Cities tend to be hotter than surrounding suburban or rural areas, creating “heat islands.” This happens because cities have less trees and vegetation, which cool the air, and more buildings and roads, which usually heat the air. The temperature inside a city is generally 1-7°F hotter than outside the city, according to the Environmental Protection Agency.
Individual neighborhoods can get even hotter. Areas that were subject to racist housing policies in the past, like Brooklyn’s Brownsville neighborhood, have less vegetation and more built surfaces, and are hotter today than other parts of their cities. These formerly redlined neighborhoods are still home mostly to low-income communities of color, where many households can’t afford air conditioning.
In extreme cases, the urban heat island effect can turn deadly. Cities have a higher baseline temperature to start with, so during heat waves they get especially hot. Over the past 30 years in the United States, extreme heat has killed more people than any other kind of weather. Along with those who lack air conditioning, people who work outside (like construction workers) are especially at risk. Even if it doesn’t kill, too much heat can exacerbate pre-existing illnesses or make people sick through dehydration and heat stroke.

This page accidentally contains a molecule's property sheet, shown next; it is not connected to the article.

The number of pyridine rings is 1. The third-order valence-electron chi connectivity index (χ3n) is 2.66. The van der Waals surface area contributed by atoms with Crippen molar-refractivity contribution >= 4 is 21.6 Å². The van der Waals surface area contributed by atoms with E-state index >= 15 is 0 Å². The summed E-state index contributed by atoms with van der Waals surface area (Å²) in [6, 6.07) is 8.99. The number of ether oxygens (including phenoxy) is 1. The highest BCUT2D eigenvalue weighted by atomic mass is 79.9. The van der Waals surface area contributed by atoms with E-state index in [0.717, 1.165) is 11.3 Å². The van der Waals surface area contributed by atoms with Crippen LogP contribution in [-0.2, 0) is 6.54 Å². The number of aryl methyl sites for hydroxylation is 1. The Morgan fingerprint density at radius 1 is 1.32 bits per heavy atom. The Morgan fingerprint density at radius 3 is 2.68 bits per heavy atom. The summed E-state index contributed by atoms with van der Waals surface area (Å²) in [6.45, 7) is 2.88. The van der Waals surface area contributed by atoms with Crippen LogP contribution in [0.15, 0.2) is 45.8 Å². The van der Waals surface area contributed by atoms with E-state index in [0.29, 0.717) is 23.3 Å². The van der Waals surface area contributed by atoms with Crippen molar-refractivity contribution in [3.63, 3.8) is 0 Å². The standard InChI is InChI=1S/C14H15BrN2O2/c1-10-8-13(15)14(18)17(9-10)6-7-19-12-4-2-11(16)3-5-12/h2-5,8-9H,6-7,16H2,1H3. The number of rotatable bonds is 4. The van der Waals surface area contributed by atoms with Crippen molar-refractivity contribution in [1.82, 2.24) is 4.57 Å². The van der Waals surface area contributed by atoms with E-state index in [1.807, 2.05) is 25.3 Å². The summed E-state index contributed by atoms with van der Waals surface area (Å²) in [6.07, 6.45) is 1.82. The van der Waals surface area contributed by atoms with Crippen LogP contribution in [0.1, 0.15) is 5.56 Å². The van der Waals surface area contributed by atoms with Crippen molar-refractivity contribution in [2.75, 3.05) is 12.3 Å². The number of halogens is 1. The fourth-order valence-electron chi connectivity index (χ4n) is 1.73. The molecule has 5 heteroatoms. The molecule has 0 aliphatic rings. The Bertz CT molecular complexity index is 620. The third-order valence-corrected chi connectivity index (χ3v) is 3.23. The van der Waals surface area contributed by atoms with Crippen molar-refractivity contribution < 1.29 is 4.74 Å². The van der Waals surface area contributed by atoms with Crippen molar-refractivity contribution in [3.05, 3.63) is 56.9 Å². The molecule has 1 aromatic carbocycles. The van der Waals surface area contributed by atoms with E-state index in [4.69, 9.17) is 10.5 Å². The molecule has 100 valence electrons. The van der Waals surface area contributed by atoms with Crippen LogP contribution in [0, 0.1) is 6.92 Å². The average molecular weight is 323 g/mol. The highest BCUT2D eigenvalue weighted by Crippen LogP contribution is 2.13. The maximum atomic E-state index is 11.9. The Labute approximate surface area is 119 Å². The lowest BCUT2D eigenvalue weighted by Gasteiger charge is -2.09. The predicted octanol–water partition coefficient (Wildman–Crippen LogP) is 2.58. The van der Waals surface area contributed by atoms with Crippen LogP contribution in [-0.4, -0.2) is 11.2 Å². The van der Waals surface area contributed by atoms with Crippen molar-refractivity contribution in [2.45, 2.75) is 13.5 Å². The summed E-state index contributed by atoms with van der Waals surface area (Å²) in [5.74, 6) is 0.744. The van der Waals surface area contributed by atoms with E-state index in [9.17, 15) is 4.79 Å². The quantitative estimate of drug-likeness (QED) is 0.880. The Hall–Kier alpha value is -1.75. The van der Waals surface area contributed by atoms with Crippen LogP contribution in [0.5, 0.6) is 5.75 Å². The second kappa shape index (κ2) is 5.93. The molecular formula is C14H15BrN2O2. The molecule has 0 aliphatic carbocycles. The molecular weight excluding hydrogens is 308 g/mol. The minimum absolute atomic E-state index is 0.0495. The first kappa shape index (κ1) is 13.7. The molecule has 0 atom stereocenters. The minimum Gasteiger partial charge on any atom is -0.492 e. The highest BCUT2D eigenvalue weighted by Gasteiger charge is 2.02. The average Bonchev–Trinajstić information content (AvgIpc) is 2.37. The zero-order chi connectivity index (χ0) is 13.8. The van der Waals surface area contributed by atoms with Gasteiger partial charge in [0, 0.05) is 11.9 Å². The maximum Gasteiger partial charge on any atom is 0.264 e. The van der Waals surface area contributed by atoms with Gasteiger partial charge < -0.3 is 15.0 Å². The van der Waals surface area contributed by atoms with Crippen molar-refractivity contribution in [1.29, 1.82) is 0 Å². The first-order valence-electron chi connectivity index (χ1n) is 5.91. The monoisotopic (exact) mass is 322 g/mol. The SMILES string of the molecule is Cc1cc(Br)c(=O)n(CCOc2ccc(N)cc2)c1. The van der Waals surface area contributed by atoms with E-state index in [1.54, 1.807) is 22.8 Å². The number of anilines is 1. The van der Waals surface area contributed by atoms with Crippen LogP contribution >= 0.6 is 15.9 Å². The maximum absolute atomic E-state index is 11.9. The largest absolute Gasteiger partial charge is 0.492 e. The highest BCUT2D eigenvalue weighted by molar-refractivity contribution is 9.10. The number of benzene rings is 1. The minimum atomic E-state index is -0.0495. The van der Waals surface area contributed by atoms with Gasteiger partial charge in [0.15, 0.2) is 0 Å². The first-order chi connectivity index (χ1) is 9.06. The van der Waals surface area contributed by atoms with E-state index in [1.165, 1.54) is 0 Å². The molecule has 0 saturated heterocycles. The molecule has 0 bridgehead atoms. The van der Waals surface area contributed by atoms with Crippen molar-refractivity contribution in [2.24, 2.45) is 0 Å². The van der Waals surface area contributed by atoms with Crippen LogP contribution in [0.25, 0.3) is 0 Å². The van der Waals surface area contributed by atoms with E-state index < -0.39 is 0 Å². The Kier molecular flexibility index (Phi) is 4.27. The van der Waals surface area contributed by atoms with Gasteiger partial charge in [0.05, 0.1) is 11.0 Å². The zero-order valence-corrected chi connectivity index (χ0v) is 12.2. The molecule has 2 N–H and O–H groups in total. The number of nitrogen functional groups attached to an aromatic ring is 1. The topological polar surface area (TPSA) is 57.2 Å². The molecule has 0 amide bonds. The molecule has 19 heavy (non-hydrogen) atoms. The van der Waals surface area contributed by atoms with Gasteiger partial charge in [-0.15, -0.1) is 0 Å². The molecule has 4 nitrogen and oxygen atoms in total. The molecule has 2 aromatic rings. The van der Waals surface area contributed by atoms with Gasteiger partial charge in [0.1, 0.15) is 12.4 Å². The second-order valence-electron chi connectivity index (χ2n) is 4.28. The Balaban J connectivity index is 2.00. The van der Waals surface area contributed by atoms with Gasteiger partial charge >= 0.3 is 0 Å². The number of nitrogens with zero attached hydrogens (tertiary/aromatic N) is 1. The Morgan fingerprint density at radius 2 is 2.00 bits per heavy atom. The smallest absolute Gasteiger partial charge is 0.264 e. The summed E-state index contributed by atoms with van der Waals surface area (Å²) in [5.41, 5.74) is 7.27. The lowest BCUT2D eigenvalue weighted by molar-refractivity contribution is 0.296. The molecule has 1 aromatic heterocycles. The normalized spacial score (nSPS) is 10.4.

Cities like Louisville, Kentucky are trying to shrink the urban heat island effect by planting more trees and subsidizing more reflective roofs or green roofs on buildings. These physical interventions help, but they aren’t the only things cities can do to protect their residents, said Juan Declet-Barreto, a social scientist who studies environmental hazards at the Union of Concerned Scientists. For example, city governments can also help residents weatherize their homes or pay for air conditioning. They can offer public cooling centers, and prevent people from being evicted or losing their utilities during the hottest parts of the year.
And of course, cities are suffering from more extreme heat as climate change goes on. “There’s only so much that we can do to adapt,” said Declet-Barreto. To prevent climate change from cranking the urban heat island effect to a broil, he said we also need rapid reductions in greenhouse gas emissions.